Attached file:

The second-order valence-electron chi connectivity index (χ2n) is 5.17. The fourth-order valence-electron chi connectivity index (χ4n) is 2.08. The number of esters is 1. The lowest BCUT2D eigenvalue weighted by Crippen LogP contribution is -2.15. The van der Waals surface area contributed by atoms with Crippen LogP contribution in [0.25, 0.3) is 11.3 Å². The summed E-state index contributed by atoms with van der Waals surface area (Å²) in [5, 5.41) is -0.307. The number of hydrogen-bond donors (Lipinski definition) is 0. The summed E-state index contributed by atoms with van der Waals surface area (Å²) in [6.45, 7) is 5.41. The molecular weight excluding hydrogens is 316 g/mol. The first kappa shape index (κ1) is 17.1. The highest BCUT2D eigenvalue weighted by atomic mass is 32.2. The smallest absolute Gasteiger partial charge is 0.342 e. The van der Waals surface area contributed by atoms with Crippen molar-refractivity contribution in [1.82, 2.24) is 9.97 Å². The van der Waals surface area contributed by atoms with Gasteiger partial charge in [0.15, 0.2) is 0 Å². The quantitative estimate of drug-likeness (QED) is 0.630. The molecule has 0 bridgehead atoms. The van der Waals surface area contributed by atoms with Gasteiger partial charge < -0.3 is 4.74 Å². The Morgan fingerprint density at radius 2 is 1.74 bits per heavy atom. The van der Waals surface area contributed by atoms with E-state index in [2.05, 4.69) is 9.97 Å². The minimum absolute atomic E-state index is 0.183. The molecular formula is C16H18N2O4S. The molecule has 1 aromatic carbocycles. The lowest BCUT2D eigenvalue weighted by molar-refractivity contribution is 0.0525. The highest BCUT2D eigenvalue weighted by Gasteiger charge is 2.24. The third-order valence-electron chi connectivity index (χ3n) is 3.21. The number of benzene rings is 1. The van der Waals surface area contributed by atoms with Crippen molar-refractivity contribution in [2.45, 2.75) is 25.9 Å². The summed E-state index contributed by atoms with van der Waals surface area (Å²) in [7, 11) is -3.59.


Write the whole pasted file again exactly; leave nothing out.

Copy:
The second-order valence-electron chi connectivity index (χ2n) is 5.17. The fourth-order valence-electron chi connectivity index (χ4n) is 2.08. The number of esters is 1. The lowest BCUT2D eigenvalue weighted by Crippen LogP contribution is -2.15. The van der Waals surface area contributed by atoms with Crippen LogP contribution in [0.25, 0.3) is 11.3 Å². The summed E-state index contributed by atoms with van der Waals surface area (Å²) in [5, 5.41) is -0.307. The number of hydrogen-bond donors (Lipinski definition) is 0. The summed E-state index contributed by atoms with van der Waals surface area (Å²) in [6.45, 7) is 5.41. The molecular weight excluding hydrogens is 316 g/mol. The first kappa shape index (κ1) is 17.1. The highest BCUT2D eigenvalue weighted by atomic mass is 32.2. The smallest absolute Gasteiger partial charge is 0.342 e. The van der Waals surface area contributed by atoms with Crippen molar-refractivity contribution in [1.82, 2.24) is 9.97 Å². The van der Waals surface area contributed by atoms with Gasteiger partial charge in [0.15, 0.2) is 0 Å². The quantitative estimate of drug-likeness (QED) is 0.630. The molecule has 0 bridgehead atoms. The van der Waals surface area contributed by atoms with Gasteiger partial charge < -0.3 is 4.74 Å². The Morgan fingerprint density at radius 2 is 1.74 bits per heavy atom. The van der Waals surface area contributed by atoms with E-state index in [2.05, 4.69) is 9.97 Å². The minimum absolute atomic E-state index is 0.183. The molecular formula is C16H18N2O4S. The molecule has 1 aromatic carbocycles. The lowest BCUT2D eigenvalue weighted by molar-refractivity contribution is 0.0525. The highest BCUT2D eigenvalue weighted by Gasteiger charge is 2.24. The third-order valence-electron chi connectivity index (χ3n) is 3.21. The number of benzene rings is 1. The van der Waals surface area contributed by atoms with Crippen molar-refractivity contribution in [2.45, 2.75) is 25.9 Å². The summed E-state index contributed by atoms with van der Waals surface area (Å²) in [7, 11) is -3.59.